By Daniel Lammin
5th May 2014

Filmmakers seem to be turning their eyes again towards that horrific period of history where we deemed it necessary to keep people of colour as slaves. Such practices had existed for hundreds, if not thousands, of years, but in the wake of the Age of Reason and as mistreatment of slaves reached a breaking point, countries around the world realised that the fact they had always had slaves didn’t mean it was right. Earlier this year we saw the experience in the United States with Steve McQueen’s acclaimed ’12 Years A Slave’, but with her new film, director Amma Asante has turned our focus to Britain and the pivotal moment when slavery began to crumble. However, rather than looking at the story from the perspective of a slave, Asante and screenwriter Misan Sagay have chosen a far more unusual story from the history books.

In 1779, Dido Elizabeth Belle (Gugu Mbatha-Raw) is living with her great uncle Lord Mansfield (Tom Wilkinson), his wife (Emily Watson) and their daughter Elizabeth (Sarah Gadon). Left in their care by her father before he died in battle, the Mansfield’s have accepted Dido as a member of their family. The complication is that Dido is of mixed-race heritage, her mother being a slave whom her father fell in love with. In an effort to protect her, Lord Mansfield imposes safety precautions on Dido, already seen as a freak by the rest of the British aristocracy, while also presiding as Lord Chief Justice over a case that will deliver the first blow against slavery in Britain. As she comes of age, Dido begins to navigate the tricky complications of being a member of society while coming to terms with her heritage, with the help of young lawyer John Davinier (Sam Reid), who champions for the abolition of slavery.


‘Belle’ is a film with many balls in the air, and it's a credit to Asante that not a single one falls with a thud. The result is a delicate and stirring period drama with some very pertinent comments to make that extend further than its historical setting. Dido’s story has as much to say about the role of women in a society as it does about people of colour, and in many ways the strength of these themes relegates the slavery narrative into the background. The tricky thing about handling such a subject is that it can be little more than a few hours of exposure to horrible acts of the past, but what ‘Belle’ does so well is ask us questions that relate to the world we exist in now. How do we treat people of other races in our own society? How is the ladder of social hierarchy constructed? Where do we really think women fit in this world? This is period and historical filmmaking at its best: not just presenting the past as an interesting artefact, but a lesson we can learn from. At times, Sagay’s screenplay does get caught up in its need to deliver ideas and exposition at the sacrifice of character, but Asante’s exact direction and the great performances from the cast are able to sell those moments. The rhythm of the film is a little languid, but when it hits its stride, it delivers the emotional punches it needs, allowing this to not only be a film of ideas but one of passion and romance. It looks absolutely gorgeous, and the score is a real treat, but it never loses sight of the fact that as a film, it has something to say and a clear purpose.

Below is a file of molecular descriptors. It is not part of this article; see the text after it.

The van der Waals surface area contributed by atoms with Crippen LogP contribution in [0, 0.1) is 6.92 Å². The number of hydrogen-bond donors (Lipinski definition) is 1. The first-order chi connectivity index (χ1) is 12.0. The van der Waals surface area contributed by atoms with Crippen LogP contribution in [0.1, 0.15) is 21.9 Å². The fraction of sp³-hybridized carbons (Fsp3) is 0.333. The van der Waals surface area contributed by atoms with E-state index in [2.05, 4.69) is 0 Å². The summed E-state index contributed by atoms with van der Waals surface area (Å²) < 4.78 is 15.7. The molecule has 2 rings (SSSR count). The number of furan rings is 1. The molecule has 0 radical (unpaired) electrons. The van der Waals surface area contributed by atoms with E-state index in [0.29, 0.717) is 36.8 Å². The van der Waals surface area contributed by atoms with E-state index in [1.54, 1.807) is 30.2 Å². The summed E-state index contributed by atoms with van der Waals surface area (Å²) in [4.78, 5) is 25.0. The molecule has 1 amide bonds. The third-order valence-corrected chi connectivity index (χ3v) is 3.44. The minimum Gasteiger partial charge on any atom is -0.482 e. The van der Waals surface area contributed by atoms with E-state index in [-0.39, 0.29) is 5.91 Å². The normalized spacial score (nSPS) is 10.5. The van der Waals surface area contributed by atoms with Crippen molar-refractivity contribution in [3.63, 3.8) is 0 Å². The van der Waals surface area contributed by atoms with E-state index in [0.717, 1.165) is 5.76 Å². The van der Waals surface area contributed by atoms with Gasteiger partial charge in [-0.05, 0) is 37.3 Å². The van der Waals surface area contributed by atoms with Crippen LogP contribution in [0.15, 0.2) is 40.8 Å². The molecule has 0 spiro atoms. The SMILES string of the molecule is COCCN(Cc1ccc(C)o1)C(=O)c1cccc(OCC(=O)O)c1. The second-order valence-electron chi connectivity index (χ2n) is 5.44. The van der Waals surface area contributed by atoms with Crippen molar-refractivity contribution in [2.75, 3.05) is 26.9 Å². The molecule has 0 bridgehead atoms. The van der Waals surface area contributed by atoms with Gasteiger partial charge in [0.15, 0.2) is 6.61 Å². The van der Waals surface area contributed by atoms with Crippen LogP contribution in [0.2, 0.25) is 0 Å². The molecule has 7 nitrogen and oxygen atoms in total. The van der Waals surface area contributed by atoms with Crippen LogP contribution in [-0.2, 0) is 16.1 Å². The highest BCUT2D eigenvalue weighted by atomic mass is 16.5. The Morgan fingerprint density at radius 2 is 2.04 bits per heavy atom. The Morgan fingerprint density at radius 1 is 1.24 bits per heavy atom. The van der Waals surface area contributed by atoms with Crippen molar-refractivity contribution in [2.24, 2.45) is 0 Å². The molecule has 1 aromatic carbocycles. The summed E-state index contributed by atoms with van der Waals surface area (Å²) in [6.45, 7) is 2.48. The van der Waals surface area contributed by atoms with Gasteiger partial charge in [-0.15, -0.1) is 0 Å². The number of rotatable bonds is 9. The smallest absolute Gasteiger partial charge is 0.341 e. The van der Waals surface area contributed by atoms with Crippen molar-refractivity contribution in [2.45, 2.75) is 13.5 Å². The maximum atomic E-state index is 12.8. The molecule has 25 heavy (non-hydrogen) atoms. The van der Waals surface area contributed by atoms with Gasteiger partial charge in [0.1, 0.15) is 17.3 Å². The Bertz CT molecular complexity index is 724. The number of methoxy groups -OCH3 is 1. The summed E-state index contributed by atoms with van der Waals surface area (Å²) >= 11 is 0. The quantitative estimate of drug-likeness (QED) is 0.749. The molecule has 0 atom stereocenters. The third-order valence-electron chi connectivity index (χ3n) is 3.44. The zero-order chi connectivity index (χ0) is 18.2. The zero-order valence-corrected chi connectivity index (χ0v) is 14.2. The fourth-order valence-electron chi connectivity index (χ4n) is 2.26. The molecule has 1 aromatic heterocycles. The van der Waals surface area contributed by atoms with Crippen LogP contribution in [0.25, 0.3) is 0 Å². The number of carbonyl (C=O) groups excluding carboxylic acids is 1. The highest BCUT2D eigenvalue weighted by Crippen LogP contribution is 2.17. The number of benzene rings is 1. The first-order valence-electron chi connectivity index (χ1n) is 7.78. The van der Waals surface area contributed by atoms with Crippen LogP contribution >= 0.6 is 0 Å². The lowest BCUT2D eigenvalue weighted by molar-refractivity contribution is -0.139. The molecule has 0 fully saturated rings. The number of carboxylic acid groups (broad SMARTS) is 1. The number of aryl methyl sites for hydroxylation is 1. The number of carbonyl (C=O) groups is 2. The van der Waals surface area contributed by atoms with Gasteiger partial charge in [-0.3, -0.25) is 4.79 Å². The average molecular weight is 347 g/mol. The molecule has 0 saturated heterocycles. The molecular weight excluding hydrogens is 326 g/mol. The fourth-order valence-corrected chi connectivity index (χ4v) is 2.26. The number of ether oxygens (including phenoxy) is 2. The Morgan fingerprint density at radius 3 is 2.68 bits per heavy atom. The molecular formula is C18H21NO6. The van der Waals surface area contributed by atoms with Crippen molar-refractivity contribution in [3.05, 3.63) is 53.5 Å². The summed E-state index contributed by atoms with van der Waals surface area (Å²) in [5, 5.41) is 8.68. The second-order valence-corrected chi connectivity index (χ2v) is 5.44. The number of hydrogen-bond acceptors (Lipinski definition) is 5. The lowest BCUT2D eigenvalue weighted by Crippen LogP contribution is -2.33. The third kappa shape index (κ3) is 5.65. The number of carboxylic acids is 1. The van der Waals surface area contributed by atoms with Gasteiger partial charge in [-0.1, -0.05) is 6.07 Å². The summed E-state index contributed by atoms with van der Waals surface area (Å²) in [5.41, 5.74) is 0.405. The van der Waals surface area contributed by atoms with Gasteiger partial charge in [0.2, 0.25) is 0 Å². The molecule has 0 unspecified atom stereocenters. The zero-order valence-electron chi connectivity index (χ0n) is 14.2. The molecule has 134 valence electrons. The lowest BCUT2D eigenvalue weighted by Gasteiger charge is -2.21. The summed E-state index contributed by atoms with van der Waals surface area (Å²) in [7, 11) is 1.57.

This is period and historical filmmaking at its best.

Gugu Mbatha-Raw excels as Dido, delivering a beautiful and driven performance. This film would never have worked if Dido didn’t possess a powerful drive, and Mbatha-Raw gives so much of herself to this. It isn’t as overwhelming a turn as Lupita Nyong’o in ‘Slave’, but it still has all the hallmarks of a star-making performance. She also has potent chemistry with her co-stars, especially Reid as her love interest and Gadon as Elizabeth. Reid struggles a bit on occasions, but he is full of conviction and plays everything for truth, and Gadon is a refreshingly bubbly companion for Dido. Tom Wilkinson is as brilliant as you would expect, and leads the respected members of the cast, including Watson, Miranda Richardson and Penelope Wilton, all of whom are excellent. Every performer really cares about the film they are making and the conceit of it, and this lifts the film even further.

Towards the end of the film Dido comments that she has fought for her freedom twice, first her freedom as a person of colour and second as a woman, and this is the heart of ‘Belle’. At no time does it hammer you with this point, instead allowing you to come to it through the touching story of a remarkable young woman in a time where she should have been anything but. ‘Belle’ is a gorgeous period drama with a tremendous heart, weeping romance and terrific performances, and presents history as it should be presented, as a lesson for us to learn from now and to better the world we are living in.

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